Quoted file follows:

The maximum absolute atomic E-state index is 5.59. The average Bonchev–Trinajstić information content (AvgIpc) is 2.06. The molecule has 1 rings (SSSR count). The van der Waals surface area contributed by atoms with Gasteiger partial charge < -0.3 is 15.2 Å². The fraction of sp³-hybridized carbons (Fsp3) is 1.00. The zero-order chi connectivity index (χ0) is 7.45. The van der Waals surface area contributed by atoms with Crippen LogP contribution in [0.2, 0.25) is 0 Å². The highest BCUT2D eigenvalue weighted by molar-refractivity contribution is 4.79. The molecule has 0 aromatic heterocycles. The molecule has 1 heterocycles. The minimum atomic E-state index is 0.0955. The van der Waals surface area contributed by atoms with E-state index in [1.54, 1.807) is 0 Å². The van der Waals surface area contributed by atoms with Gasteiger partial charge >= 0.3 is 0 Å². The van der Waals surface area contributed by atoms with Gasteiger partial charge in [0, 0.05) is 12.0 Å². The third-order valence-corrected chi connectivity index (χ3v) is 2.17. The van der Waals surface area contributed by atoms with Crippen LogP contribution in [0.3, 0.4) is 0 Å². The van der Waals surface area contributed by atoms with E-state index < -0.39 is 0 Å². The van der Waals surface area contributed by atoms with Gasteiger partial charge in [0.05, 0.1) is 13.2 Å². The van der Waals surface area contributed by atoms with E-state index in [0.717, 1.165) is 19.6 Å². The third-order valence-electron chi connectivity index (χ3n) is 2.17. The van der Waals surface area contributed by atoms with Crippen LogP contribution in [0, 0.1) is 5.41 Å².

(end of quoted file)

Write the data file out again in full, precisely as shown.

The maximum absolute atomic E-state index is 5.59. The average Bonchev–Trinajstić information content (AvgIpc) is 2.06. The molecule has 1 rings (SSSR count). The van der Waals surface area contributed by atoms with Gasteiger partial charge < -0.3 is 15.2 Å². The fraction of sp³-hybridized carbons (Fsp3) is 1.00. The zero-order chi connectivity index (χ0) is 7.45. The van der Waals surface area contributed by atoms with Crippen LogP contribution in [0.2, 0.25) is 0 Å². The highest BCUT2D eigenvalue weighted by molar-refractivity contribution is 4.79. The molecule has 0 aromatic heterocycles. The molecule has 1 heterocycles. The minimum atomic E-state index is 0.0955. The van der Waals surface area contributed by atoms with E-state index in [1.54, 1.807) is 0 Å². The van der Waals surface area contributed by atoms with Gasteiger partial charge >= 0.3 is 0 Å². The van der Waals surface area contributed by atoms with Gasteiger partial charge in [0, 0.05) is 12.0 Å². The third-order valence-corrected chi connectivity index (χ3v) is 2.17. The van der Waals surface area contributed by atoms with Crippen LogP contribution in [0.3, 0.4) is 0 Å². The van der Waals surface area contributed by atoms with E-state index < -0.39 is 0 Å². The van der Waals surface area contributed by atoms with Gasteiger partial charge in [0.05, 0.1) is 13.2 Å². The van der Waals surface area contributed by atoms with E-state index in [0.717, 1.165) is 19.6 Å². The third-order valence-electron chi connectivity index (χ3n) is 2.17. The van der Waals surface area contributed by atoms with Crippen LogP contribution in [0, 0.1) is 5.41 Å².